I remember it as if it were yesterday. It was the summer of 1998 and my parents and I were standing in line at Euston Station to buy tickets for the train to Liverpool. My father had promised me a pilgrimage to Penny Lane, Strawberry Fields and The Cavern Club for a straight-A academic performance, and I had achieved that goal by overcoming the astonishing power of a Chemistry textbook to lull me into a sound sleep. We had spent a few days in London seeing other relevant historical sites like Carnaby Street, Abbey Road and Denmark Street, and our next step in the plan was to head north for an excursion that would include Liverpool, Birmingham and Manchester (I was still in love with Liam Gallagher at the time).
Anyway, we’d finally made it to the head of the queue when two figures in rumpled suits carrying briefcases in their hands and fags in their mouths approached the line with harried, frantic looks on their faces. They looked towards the end of the queue, which was about ten transactions deep, looked at their watches and expelled a few expletives.
“You seem in a hurry,” I remarked. “Would you like to go ahead of us? We’ve got the time.”
“Oh, thank YOU!” said the taller, good-looking one. As luck would have it, a window became available immediately and the good-looking one rushed towards it, leaving me with his companion, who resembled a red-haired version of Marty Feldman.
“Train leaves in five minutes,” he explained, his eyes rolling every which way.
Our chat was interrupted by a sudden outburst of frustration from his companion. Apparently he’d run into a snag, but he used a phrase I had never heard before, one of such obvious power and expressive impact that it shook me to the core of my soul.
“Oh, for fuck’s sake!”
From that moment forward, I adopted that phrase as my own, saving it only for very special occasions when I needed something to express complete and utter disbelief at the stupidity of the human species.
Fast forward to the end of 1999. Amidst the predictions of Y2K doom and gloom, every media outlet was publishing their “best of the century” lists, covering best books, best movies, best set of tits . . . and of course, best albums. I was in one of the libraries scattered around the Claremont Colleges, finishing research on one of my first college papers (I think it was an analysis of how Byron’s club foot affected the meter of Don Juan). Because the stability of the Internet connection in the dorms was a jump ball proposition at best, I decided to hang around and use a more reliable access point to find out what was going on in the music world. As was my habit at the time, I began with the New Musical Express, or NME. Right there on the front page was the news: NME had named Pet Sounds the best album of the 20th century.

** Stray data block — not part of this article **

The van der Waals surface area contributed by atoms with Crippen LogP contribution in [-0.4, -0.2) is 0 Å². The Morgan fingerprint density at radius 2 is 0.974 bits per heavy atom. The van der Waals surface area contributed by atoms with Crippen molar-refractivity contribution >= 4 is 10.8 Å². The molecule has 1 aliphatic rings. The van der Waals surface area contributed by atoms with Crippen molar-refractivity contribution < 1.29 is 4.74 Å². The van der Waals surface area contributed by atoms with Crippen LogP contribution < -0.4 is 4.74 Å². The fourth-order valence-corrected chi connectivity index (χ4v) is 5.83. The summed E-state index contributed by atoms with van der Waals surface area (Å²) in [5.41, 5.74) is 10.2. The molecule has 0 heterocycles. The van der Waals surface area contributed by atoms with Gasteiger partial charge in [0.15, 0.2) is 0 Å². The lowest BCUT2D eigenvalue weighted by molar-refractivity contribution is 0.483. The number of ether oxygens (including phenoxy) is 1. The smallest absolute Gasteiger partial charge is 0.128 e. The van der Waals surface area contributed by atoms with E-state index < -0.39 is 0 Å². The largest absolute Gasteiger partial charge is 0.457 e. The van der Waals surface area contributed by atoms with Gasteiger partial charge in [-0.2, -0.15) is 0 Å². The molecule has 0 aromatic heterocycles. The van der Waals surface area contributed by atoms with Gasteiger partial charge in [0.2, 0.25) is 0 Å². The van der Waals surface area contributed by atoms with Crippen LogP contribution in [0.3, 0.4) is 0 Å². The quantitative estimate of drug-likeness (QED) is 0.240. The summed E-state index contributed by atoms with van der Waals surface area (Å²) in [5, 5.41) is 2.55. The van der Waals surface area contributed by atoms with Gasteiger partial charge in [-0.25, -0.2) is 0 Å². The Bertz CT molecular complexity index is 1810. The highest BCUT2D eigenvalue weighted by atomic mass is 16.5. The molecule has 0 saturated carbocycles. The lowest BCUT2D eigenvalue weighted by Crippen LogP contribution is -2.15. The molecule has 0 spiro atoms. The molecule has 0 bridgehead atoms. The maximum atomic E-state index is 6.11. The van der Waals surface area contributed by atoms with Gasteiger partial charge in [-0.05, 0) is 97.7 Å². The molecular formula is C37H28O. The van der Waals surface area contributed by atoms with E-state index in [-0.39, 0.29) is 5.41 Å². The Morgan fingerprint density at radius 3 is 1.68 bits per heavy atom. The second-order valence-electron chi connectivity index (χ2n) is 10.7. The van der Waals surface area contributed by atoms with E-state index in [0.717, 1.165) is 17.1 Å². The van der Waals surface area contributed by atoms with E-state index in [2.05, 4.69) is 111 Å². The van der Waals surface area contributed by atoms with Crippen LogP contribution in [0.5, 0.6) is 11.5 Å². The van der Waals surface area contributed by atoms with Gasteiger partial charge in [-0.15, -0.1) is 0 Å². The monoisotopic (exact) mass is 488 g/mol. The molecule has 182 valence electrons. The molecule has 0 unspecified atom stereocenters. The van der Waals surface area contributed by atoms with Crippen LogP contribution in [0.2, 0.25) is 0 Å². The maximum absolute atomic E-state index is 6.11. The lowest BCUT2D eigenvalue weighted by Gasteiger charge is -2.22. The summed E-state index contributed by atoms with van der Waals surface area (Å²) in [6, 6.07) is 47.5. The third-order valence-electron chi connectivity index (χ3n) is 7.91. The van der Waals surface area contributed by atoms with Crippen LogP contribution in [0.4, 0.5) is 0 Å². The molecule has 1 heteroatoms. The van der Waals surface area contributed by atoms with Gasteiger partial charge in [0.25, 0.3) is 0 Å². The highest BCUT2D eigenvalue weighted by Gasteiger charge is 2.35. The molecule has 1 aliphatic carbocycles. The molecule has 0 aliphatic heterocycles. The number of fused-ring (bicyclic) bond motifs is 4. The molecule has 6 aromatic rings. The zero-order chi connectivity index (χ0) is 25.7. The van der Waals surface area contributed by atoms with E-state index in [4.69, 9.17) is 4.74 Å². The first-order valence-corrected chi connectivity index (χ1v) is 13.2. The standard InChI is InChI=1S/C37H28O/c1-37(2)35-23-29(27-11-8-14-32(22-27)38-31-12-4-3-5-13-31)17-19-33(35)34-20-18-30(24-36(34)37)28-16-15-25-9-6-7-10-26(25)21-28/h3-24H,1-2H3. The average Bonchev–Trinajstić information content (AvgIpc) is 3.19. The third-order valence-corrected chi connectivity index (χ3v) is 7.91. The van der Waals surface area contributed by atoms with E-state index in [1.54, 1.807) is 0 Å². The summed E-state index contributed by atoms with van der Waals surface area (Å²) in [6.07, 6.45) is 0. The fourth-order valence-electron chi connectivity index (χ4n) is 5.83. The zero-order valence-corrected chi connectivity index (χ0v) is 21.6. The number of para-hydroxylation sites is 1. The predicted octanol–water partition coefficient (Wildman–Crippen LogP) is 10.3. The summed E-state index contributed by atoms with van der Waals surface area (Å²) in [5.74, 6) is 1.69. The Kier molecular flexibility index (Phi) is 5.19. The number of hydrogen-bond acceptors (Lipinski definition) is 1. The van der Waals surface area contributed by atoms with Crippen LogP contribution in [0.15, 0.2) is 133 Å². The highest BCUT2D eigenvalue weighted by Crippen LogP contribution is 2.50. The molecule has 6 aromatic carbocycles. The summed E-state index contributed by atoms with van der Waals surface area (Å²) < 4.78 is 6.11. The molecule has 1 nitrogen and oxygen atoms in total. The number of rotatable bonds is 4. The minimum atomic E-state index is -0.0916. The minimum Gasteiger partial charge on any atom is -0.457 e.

“Oh, for fuck’s sake,” I exclaimed, with great intensity and volume, crashing silence and library taboos as if a two-ton bomb had ripped through the roof. Everyone looked at me in surprise, some glaring, some smiling, but I had given them a moment they would remember all their lives, just as the harried traveler in Euston Station had given me.
There’s no question that Pet Sounds would definitely find a spot on my top albums list—the list of the most overrated albums of all time. The praise and attention that has been heaped on this record has elevated it to near-sacred status, a development I find completely unfathomable. I’ve listened to the album in mono and stereo, I’ve read all the reviews, I’ve read essays justifying its lofty position as the best rock album ever made, I’ve looked at the sheet music . . . and I can only conclude that this is a textbook example of what Hitler called “The Big Lie.” If you tell the masses a lie that is so extravagant that no one could possibly believe that anyone could make it up, they will believe the lie.
Christ, even Brian Wilson said it wasn’t as good as Rubber Soul, and Rubber Soul isn’t even The Beatles’ best. In my opinion, it’s not even The Beach Boys’ best. Pet Sounds was an album that took a few liberties with sound and instrumentation that other musicians claimed influenced their efforts. Influential? Yes, I suppose. Listenable? Barely. Enjoyable? That depends on personal taste, but when my dad and I talked about the inflation of Pet Sounds to iconic status, he made a very interesting comment. “Now that you mention it, I’ve heard a lot of people tell me how great it is and how influential it is, but I don’t think I’ve heard anyone say they actually liked it. I don’t think I’ve ever heard any of my friends play it, and I can’t remember the last time I played it.”
If anything, Pet Sounds reveals inherent deficiencies in The Beach Boys that they were never able to overcome. They never had to pay their dues, having lived a comfortable white middle class existence in a typically dysfunctional family in the Southern California Dream World of the 1960’s. Their earliest musical influences were clean white male trios and quartets like The Four Freshmen, and though much is made about how Carl turned Brian on to Johnny Otis’ radio program, The Beach Boys never immersed themselves in the blues, soul or R&B to the extent that The Beatles, Stones and Kinks did. As such, their attempts at finding the groove may have been mathematically correct but lacked feel. Beach Boys songs may make you tap your toes but they were completely devoid of the sexual tension present in truly great rock and roll. They produced clean, white bread rock and roll with emphasis on the harmonies, not the groove.